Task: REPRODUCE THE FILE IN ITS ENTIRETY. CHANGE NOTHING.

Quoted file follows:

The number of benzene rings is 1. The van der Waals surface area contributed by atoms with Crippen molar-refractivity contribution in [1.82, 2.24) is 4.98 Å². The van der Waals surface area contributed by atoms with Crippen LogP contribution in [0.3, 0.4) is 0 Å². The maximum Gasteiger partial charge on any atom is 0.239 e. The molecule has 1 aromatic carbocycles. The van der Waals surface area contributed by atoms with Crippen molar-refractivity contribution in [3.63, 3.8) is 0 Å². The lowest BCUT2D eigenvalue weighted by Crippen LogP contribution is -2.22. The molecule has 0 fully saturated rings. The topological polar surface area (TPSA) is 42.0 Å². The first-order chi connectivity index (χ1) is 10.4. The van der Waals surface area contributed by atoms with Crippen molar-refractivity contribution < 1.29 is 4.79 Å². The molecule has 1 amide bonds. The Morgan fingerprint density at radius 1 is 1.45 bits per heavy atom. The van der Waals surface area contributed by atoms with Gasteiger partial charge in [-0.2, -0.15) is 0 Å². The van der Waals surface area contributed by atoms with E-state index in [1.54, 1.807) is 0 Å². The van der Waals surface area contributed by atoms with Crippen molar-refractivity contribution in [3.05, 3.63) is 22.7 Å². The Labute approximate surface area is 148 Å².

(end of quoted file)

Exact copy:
The number of benzene rings is 1. The van der Waals surface area contributed by atoms with Crippen molar-refractivity contribution in [1.82, 2.24) is 4.98 Å². The van der Waals surface area contributed by atoms with Crippen LogP contribution in [0.3, 0.4) is 0 Å². The maximum Gasteiger partial charge on any atom is 0.239 e. The molecule has 1 aromatic carbocycles. The van der Waals surface area contributed by atoms with Crippen molar-refractivity contribution in [3.63, 3.8) is 0 Å². The lowest BCUT2D eigenvalue weighted by Crippen LogP contribution is -2.22. The molecule has 0 fully saturated rings. The topological polar surface area (TPSA) is 42.0 Å². The first-order chi connectivity index (χ1) is 10.4. The van der Waals surface area contributed by atoms with Crippen molar-refractivity contribution < 1.29 is 4.79 Å². The molecule has 1 amide bonds. The Morgan fingerprint density at radius 1 is 1.45 bits per heavy atom. The van der Waals surface area contributed by atoms with Gasteiger partial charge in [-0.2, -0.15) is 0 Å². The van der Waals surface area contributed by atoms with E-state index in [1.54, 1.807) is 0 Å². The van der Waals surface area contributed by atoms with Crippen molar-refractivity contribution in [3.05, 3.63) is 22.7 Å². The Labute approximate surface area is 148 Å².